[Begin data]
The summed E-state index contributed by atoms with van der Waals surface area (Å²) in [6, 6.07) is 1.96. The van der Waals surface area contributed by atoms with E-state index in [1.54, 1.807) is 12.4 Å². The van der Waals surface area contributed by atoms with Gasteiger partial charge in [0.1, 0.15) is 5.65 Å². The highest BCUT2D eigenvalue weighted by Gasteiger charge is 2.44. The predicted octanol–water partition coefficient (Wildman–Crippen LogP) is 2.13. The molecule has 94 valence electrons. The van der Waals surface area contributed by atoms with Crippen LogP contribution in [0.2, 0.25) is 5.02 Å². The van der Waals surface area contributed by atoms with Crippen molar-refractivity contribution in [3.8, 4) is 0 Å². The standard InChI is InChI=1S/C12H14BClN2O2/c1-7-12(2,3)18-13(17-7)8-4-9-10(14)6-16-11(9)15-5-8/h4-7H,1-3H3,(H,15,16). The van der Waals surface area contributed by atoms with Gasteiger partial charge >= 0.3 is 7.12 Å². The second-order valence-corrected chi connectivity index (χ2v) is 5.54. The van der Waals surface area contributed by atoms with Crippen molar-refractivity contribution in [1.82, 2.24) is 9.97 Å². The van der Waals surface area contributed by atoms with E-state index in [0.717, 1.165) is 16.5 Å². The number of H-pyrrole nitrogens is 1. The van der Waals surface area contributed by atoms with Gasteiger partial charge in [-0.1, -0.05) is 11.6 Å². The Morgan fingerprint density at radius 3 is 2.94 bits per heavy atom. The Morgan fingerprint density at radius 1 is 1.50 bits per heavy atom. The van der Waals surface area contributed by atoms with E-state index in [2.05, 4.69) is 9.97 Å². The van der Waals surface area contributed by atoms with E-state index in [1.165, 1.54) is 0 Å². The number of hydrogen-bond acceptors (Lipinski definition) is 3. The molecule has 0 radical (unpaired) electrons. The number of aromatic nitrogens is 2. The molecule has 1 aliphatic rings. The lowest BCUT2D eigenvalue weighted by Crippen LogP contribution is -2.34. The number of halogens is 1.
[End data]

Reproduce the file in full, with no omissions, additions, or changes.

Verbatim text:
The summed E-state index contributed by atoms with van der Waals surface area (Å²) in [6, 6.07) is 1.96. The van der Waals surface area contributed by atoms with E-state index in [1.54, 1.807) is 12.4 Å². The van der Waals surface area contributed by atoms with Gasteiger partial charge in [0.1, 0.15) is 5.65 Å². The highest BCUT2D eigenvalue weighted by Gasteiger charge is 2.44. The predicted octanol–water partition coefficient (Wildman–Crippen LogP) is 2.13. The molecule has 94 valence electrons. The van der Waals surface area contributed by atoms with Crippen LogP contribution in [0.2, 0.25) is 5.02 Å². The van der Waals surface area contributed by atoms with Crippen molar-refractivity contribution in [3.8, 4) is 0 Å². The standard InChI is InChI=1S/C12H14BClN2O2/c1-7-12(2,3)18-13(17-7)8-4-9-10(14)6-16-11(9)15-5-8/h4-7H,1-3H3,(H,15,16). The van der Waals surface area contributed by atoms with Gasteiger partial charge >= 0.3 is 7.12 Å². The second-order valence-corrected chi connectivity index (χ2v) is 5.54. The van der Waals surface area contributed by atoms with Crippen molar-refractivity contribution in [1.82, 2.24) is 9.97 Å². The van der Waals surface area contributed by atoms with E-state index in [0.717, 1.165) is 16.5 Å². The number of H-pyrrole nitrogens is 1. The van der Waals surface area contributed by atoms with Gasteiger partial charge in [-0.1, -0.05) is 11.6 Å². The Morgan fingerprint density at radius 3 is 2.94 bits per heavy atom. The Morgan fingerprint density at radius 1 is 1.50 bits per heavy atom. The van der Waals surface area contributed by atoms with E-state index in [2.05, 4.69) is 9.97 Å². The van der Waals surface area contributed by atoms with E-state index in [1.165, 1.54) is 0 Å². The number of hydrogen-bond acceptors (Lipinski definition) is 3. The molecule has 0 radical (unpaired) electrons. The number of aromatic nitrogens is 2. The molecule has 1 aliphatic rings. The lowest BCUT2D eigenvalue weighted by Crippen LogP contribution is -2.34. The number of halogens is 1.